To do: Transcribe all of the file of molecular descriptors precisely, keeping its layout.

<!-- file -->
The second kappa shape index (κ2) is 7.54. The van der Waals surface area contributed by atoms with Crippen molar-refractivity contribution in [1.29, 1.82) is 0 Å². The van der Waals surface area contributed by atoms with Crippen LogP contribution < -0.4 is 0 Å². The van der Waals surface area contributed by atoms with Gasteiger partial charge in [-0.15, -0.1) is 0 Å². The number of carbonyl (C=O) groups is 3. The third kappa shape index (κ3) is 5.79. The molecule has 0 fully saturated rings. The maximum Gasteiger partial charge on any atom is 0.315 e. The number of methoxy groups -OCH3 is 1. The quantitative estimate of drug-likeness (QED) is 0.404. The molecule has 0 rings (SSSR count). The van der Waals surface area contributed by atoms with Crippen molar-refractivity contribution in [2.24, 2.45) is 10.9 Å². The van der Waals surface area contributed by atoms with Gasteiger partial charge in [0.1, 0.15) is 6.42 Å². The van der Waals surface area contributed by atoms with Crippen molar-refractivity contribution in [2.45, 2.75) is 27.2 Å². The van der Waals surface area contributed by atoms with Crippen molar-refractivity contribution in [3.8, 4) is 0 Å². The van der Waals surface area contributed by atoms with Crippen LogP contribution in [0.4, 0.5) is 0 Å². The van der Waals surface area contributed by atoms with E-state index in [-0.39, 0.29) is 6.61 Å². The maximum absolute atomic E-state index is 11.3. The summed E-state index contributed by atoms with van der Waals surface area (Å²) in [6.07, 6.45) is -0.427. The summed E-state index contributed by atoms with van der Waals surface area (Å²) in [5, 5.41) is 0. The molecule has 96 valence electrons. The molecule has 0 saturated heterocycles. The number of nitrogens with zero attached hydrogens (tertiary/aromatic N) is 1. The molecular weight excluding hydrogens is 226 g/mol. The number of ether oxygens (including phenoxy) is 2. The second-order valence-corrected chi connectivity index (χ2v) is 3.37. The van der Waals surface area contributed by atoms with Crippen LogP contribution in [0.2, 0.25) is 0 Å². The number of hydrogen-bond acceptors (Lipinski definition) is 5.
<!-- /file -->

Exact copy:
The second kappa shape index (κ2) is 7.54. The van der Waals surface area contributed by atoms with Crippen molar-refractivity contribution in [1.29, 1.82) is 0 Å². The van der Waals surface area contributed by atoms with Crippen LogP contribution < -0.4 is 0 Å². The van der Waals surface area contributed by atoms with Gasteiger partial charge in [-0.15, -0.1) is 0 Å². The number of carbonyl (C=O) groups is 3. The third kappa shape index (κ3) is 5.79. The molecule has 0 fully saturated rings. The maximum Gasteiger partial charge on any atom is 0.315 e. The number of methoxy groups -OCH3 is 1. The quantitative estimate of drug-likeness (QED) is 0.404. The molecule has 0 rings (SSSR count). The van der Waals surface area contributed by atoms with Crippen molar-refractivity contribution in [2.24, 2.45) is 10.9 Å². The van der Waals surface area contributed by atoms with Gasteiger partial charge in [0.1, 0.15) is 6.42 Å². The van der Waals surface area contributed by atoms with Crippen molar-refractivity contribution in [2.45, 2.75) is 27.2 Å². The van der Waals surface area contributed by atoms with Crippen molar-refractivity contribution in [3.8, 4) is 0 Å². The van der Waals surface area contributed by atoms with Crippen LogP contribution in [0.4, 0.5) is 0 Å². The van der Waals surface area contributed by atoms with E-state index in [-0.39, 0.29) is 6.61 Å². The maximum absolute atomic E-state index is 11.3. The summed E-state index contributed by atoms with van der Waals surface area (Å²) in [6.07, 6.45) is -0.427. The summed E-state index contributed by atoms with van der Waals surface area (Å²) in [5, 5.41) is 0. The molecule has 96 valence electrons. The molecule has 0 saturated heterocycles. The number of nitrogens with zero attached hydrogens (tertiary/aromatic N) is 1. The molecular weight excluding hydrogens is 226 g/mol. The number of ether oxygens (including phenoxy) is 2. The second-order valence-corrected chi connectivity index (χ2v) is 3.37. The van der Waals surface area contributed by atoms with Crippen LogP contribution in [0.2, 0.25) is 0 Å². The number of hydrogen-bond acceptors (Lipinski definition) is 5.